The number of Nigerians wanting to study in the UK increased from 1,620 in 2021 t0 2,380, recording a 47% increase year-on-year and 68.9% from 2018. It’s been an upward trend since 2018.
Nigeria recorded the most substantial proportional increase this year. It is also the largest overseas market for British universities amongst other African nations. South Africa and Kenya are the second-largest markets, both with 690 applicants wanting to study in the UK respectively.
Clare Marchant, Chief Executive at UCAS, said: “The application is just one part of the discovery journey and the focus must now be on ensuring applicants have the best information and advice to transition into successful students or apprentices – whatever is right for them. The entire education sector will be continuing its high levels of support, particularly as students sit formal exams for the first time in three years.”
“It will be critical to support students to progress to both full-time undergraduate courses at university and college as well as degree and higher apprenticeship, as we know almost one-fifth of UCAS applicants are pursuing simultaneous applications.”
The number of applicants from South Africa, Botswana, Namibia, Kenya, Algeria, Tunisia, Senegal, Ivory Coast, Togo, Cameroon, Malawi and Madagascar wanting to study in the UK increased year-on-year as well.
More Chinese and Indians want to study in the UK
The volume of applications from international applicants stood at just over 111,000, compensating for the drop in EU applicants. China applicants rose 12.1% to almost 29,000 while India is up by 10.7% with 8,660 applicants — these are the largest overseas markets in Asia.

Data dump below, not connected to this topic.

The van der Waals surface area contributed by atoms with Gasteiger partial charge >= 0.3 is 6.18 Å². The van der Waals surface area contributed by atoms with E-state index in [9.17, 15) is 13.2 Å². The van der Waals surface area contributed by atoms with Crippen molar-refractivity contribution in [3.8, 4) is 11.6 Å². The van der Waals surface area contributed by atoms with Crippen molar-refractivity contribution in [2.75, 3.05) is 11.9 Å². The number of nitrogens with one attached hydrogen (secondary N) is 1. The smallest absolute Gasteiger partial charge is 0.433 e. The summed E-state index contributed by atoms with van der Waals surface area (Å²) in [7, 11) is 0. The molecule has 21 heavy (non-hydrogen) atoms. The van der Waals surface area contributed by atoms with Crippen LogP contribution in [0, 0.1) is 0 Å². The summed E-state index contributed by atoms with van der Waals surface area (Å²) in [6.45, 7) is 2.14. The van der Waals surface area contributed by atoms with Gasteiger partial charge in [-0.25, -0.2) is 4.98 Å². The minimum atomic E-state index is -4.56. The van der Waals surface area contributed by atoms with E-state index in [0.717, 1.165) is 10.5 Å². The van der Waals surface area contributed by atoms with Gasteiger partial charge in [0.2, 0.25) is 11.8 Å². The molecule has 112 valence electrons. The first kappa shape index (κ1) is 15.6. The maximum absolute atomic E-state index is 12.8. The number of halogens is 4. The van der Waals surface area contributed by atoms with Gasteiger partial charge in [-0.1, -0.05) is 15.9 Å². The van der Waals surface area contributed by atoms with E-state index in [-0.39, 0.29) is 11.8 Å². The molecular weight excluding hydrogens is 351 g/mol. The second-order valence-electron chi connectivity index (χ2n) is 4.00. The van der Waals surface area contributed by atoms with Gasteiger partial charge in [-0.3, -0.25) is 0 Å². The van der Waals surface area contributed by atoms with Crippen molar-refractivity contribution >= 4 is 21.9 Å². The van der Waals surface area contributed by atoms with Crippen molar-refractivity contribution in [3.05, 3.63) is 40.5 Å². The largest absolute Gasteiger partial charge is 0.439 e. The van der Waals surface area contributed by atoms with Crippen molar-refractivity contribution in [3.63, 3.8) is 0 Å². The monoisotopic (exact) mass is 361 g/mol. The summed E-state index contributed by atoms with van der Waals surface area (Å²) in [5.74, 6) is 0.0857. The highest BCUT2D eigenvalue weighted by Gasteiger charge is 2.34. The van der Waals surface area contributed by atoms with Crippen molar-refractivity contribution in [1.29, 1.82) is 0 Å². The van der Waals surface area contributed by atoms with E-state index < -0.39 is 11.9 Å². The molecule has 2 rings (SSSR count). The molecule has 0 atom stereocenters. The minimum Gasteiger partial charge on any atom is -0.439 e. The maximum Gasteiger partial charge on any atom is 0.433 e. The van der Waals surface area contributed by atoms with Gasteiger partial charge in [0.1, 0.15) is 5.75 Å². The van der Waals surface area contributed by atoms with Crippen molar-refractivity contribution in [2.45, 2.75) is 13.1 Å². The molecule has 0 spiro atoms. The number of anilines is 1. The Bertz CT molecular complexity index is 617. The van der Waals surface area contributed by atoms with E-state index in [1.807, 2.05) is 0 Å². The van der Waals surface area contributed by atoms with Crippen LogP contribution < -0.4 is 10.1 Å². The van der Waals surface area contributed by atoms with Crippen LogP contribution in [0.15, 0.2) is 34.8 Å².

We’ve just published our latest insight into the 2022 cycle:
📶Record application rates from students in the most disadvantaged areas
⬆️Over 320,000 UK 18 year old applicants
🌏Demand from China and India continues to surge ahead
— UCAS Corporate (@ucas_corporate) February 17, 2022
“We project non-EU applicant numbers will continue their upward trajectory in the coming cycles – increasing by almost two thirds to be a significant factor in reaching a million overall applicants by the middle of the current decade,” wrote Richard O’Kelly, Head of Data and Analysis at UCAS, in Wonkhe.
“They will also be a key element in maintaining the International Education Strategy’s ambition of a sustainable 600,000 total international students (undergraduate and postgraduate) in the UK through to 2030; a target that Myriad by UCAS, our new platform for international postgraduate students that officially launches this week, will support.”
The Myriad by UCAS app allows users to research UK university courses and funding, in the language of their choice. Jobs and accommodation near the campus, town, or city they are looking to move to are listed too.